Does the sorites paradox apply to the distinction between “living” and “nonliving”? In the days when the vital force concept ruled, the answer to that question was firmly in the negative, as the distinction resulted from the presence or absence of a discrete entity, albeit a nebulous one. The difference between the two conditions was seen as a qualitative rather than a quantitative one. With the abandonment of vitalism, “life” came to be described more in process terms, i.e., what life does rather than what life is. The problem with this approach is that there does not appear to be any characteristic intrinsic and unique to life (Schulze-Makuch and Irwin 2008). A growing seed crystal in a school lab exhibits some of the characteristics of life: it grows, and moreover does so by absorbing and assimilating substances from its environment in such a way that there is a decrease in entropy—a sophisticated aspect of life. There are also the viruses to challenge any succinct definition of life in that they so clearly invoke a gray zone between the two states, exhibiting as they do so few “process” aspects of life. Even adding the capacity for evolution to the list of life attributes does not necessarily solve the problem as in a very simple state there may be reproduction without replication, thereby nullifying any Darwinian mechanism (Cleland and Chyba 2002 but cf. Bobrik et al. 2008 who make a theoretical case for Darwinian evolution at the molecular level).
Intelligent design theory may be regarded as a resurgence of the vitalist mindset in that it too posits a sharp line of demarcation between living and nonliving via its “irreducible complexity” clause. But life is a vague predicate and so no line of demarcation can be said to exist. Between a crystal and a eucaryotic cell, there exists a plethora of levels of organization; how we define life is likely to remain “no more than a matter of linguistic choice” (Cleland and Chyba 2002, 391). Life would appear to be a perfect candidate for the sorites paradox.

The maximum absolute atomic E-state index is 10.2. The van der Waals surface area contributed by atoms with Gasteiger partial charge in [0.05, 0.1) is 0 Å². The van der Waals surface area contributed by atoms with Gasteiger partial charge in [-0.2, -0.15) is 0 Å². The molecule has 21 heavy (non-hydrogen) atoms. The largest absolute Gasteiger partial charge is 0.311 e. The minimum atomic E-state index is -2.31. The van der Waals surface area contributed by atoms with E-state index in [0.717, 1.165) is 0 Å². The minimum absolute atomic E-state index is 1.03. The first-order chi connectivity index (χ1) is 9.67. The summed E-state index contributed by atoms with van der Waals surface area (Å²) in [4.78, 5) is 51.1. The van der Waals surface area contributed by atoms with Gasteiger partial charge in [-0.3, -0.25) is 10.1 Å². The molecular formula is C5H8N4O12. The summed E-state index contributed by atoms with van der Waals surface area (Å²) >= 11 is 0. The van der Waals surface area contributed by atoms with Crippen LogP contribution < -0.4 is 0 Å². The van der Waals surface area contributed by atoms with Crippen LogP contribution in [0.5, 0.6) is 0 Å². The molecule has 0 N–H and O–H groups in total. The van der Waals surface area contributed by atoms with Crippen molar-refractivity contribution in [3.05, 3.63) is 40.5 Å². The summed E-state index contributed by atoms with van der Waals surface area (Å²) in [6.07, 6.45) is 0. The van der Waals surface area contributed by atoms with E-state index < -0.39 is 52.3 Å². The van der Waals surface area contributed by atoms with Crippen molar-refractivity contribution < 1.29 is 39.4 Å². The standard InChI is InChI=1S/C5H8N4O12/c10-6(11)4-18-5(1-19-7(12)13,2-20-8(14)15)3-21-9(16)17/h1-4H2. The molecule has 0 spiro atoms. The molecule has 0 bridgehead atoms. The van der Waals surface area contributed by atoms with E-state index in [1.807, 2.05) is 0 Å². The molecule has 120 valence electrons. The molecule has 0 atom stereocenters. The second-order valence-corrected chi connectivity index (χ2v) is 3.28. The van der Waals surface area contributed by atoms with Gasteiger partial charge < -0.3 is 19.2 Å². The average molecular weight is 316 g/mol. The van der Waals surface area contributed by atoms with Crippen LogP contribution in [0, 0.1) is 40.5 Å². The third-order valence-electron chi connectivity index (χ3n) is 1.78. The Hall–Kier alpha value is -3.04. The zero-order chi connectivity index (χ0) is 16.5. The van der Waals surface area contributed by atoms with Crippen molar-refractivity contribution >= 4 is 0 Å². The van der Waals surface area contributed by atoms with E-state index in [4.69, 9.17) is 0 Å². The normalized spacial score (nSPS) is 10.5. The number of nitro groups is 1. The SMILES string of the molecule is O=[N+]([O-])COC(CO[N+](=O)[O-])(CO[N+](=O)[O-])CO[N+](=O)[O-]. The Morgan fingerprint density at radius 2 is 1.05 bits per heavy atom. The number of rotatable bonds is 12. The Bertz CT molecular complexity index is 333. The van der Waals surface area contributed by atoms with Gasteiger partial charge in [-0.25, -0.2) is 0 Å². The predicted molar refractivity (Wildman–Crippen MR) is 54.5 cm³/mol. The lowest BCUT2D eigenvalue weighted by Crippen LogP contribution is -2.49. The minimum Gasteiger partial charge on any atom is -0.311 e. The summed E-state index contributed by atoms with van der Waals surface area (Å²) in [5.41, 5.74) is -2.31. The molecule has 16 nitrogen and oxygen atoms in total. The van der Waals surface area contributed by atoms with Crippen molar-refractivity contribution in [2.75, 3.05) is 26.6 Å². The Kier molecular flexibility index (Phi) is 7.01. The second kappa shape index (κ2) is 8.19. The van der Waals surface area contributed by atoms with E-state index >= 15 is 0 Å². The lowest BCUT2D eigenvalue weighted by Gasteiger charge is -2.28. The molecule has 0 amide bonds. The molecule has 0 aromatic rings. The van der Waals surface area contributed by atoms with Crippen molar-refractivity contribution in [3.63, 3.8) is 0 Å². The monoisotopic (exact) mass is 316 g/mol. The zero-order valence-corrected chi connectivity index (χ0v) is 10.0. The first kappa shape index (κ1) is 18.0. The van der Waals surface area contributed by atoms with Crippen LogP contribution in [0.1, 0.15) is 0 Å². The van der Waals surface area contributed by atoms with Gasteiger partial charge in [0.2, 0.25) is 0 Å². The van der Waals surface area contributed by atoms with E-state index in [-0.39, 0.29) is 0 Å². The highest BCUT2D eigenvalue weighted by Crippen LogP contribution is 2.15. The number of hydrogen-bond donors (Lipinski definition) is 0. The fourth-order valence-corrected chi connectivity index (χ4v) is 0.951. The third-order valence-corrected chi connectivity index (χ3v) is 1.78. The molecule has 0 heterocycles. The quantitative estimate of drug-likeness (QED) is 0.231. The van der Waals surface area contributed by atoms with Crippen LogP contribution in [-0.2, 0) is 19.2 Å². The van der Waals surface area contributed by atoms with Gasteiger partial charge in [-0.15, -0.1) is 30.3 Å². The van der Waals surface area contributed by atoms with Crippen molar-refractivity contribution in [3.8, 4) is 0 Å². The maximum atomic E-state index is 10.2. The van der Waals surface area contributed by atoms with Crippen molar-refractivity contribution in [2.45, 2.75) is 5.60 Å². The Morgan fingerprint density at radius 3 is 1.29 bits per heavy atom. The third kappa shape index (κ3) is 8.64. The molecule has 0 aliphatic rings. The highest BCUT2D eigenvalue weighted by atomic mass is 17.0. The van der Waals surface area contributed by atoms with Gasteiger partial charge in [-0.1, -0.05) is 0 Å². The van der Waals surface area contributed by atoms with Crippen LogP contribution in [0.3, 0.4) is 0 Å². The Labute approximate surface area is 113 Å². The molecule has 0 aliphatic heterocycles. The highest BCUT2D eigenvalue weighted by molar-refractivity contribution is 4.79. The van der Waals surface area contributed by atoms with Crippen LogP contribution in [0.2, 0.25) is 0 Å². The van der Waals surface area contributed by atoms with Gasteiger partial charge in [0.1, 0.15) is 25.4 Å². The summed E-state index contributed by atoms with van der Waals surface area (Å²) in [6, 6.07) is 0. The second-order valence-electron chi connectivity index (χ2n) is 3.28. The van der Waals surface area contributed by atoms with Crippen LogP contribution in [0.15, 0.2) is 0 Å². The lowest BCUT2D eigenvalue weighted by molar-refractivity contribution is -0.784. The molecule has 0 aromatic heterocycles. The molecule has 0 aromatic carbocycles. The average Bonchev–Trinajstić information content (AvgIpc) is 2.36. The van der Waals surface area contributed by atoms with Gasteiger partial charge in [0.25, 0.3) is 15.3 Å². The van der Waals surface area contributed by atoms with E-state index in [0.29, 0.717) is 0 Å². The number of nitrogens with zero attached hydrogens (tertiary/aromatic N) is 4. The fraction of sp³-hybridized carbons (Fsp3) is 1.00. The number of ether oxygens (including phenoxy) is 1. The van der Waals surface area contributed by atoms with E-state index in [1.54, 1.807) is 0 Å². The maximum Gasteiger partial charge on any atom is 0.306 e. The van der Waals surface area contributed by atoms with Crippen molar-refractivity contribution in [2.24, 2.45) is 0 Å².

While hair-splitting over the definition of life is not particularly consequential when dealing with living entities that we know well in the world around us, developments in abiogenesis research brought a fresh impetus to bear on the issue as “the need became apparent for a definition that distinguishes between living and nonliving states, since that boundary (at least in concept) had to be crossed at some point in the past” (Schulze-Makuch and Irwin 2008, 12). In the heady early days of nineteenth century abiogenesis, the line was thought to have been crossed almost instantaneously when a given level of biochemical complexity was attained through simple organic substances organizing themselves into a cellular structure (bearing in mind that cell ultrastructure had hardly been elucidated at that time). Thus, when Haeckel “saw” the “organism” Bathybius haeckelii, there was no great surprise involved, as he had hypothesized that new life forms were constantly being spontaneously generated in seabed oozes; enigmatically, he saw no fundamental difference between living and nonliving anyway (Rehbock 1975; note also the hint of ongoing abiogenesis in Wächterschäuser 1988). We have come a long way since then. Drawing on the ideas of Oparin, Miller (1953) put abiogenesis on an experimental footing with his seminal laboratory work in which five amino acids were produced from a mixture of primordial gases, a line of inquiry which soon led to more refined experimental designs and commensurately more complex organic compounds. Theoreticians have increasingly tended to focus more on the evolution of biochemical processes than on the genesis of biochemical molecules (e.g., Fox 1981; Fleischaker 1990; Wächterschäuser 1988). Abiogenesis models now focus on a protracted, incremental transition from simple chemical systems with low levels of organization to cellular structures via systems of gradually increasing complexity and autonomy (see e.g., Ruiz-Mirazo et al. 2004; Schulze-Makuch and Irwin 2008). Terms such as “prebiotic,” “protocells” and “precursor organisms” (Wächterschäuser 1988) abound in the abiogenesis literature, mostly in connection with organic entities and processes which already exhibit some characteristics of life. To quote Schulze-Makuch and Irwin (2008 15), “There was probably no sharp line but rather a gradual transition between a living and a non-living state of matter at the origin of life.”